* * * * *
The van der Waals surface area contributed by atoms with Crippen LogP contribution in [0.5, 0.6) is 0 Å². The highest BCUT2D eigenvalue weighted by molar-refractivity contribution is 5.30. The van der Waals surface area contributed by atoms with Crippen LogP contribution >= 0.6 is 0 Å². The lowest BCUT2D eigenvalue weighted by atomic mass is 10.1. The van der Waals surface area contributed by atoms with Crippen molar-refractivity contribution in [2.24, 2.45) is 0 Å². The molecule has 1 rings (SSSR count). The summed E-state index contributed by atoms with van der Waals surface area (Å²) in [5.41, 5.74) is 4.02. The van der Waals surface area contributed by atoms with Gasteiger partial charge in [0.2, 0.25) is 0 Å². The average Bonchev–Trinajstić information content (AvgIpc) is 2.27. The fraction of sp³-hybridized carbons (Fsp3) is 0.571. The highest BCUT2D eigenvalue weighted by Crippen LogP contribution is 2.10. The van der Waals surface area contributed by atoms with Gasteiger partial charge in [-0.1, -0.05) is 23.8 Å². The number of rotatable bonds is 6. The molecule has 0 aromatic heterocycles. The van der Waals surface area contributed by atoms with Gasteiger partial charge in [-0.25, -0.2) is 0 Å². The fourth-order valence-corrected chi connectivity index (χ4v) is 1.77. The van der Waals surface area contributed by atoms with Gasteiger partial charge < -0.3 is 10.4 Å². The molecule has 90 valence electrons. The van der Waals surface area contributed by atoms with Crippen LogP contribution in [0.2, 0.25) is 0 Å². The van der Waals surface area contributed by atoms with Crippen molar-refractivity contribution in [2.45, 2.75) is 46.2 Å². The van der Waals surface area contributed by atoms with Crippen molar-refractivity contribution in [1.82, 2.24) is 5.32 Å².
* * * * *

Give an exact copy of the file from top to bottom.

The van der Waals surface area contributed by atoms with Crippen LogP contribution in [0.5, 0.6) is 0 Å². The highest BCUT2D eigenvalue weighted by molar-refractivity contribution is 5.30. The van der Waals surface area contributed by atoms with Crippen LogP contribution >= 0.6 is 0 Å². The lowest BCUT2D eigenvalue weighted by atomic mass is 10.1. The van der Waals surface area contributed by atoms with Crippen molar-refractivity contribution in [2.24, 2.45) is 0 Å². The molecule has 1 rings (SSSR count). The summed E-state index contributed by atoms with van der Waals surface area (Å²) in [5.41, 5.74) is 4.02. The van der Waals surface area contributed by atoms with Gasteiger partial charge in [0.2, 0.25) is 0 Å². The average Bonchev–Trinajstić information content (AvgIpc) is 2.27. The fraction of sp³-hybridized carbons (Fsp3) is 0.571. The highest BCUT2D eigenvalue weighted by Crippen LogP contribution is 2.10. The van der Waals surface area contributed by atoms with Gasteiger partial charge in [-0.1, -0.05) is 23.8 Å². The number of rotatable bonds is 6. The molecule has 0 aromatic heterocycles. The van der Waals surface area contributed by atoms with Gasteiger partial charge in [-0.25, -0.2) is 0 Å². The fourth-order valence-corrected chi connectivity index (χ4v) is 1.77. The van der Waals surface area contributed by atoms with Gasteiger partial charge < -0.3 is 10.4 Å². The molecule has 90 valence electrons. The van der Waals surface area contributed by atoms with Crippen LogP contribution in [0.2, 0.25) is 0 Å². The van der Waals surface area contributed by atoms with Crippen molar-refractivity contribution in [2.45, 2.75) is 46.2 Å². The van der Waals surface area contributed by atoms with Crippen molar-refractivity contribution in [1.82, 2.24) is 5.32 Å².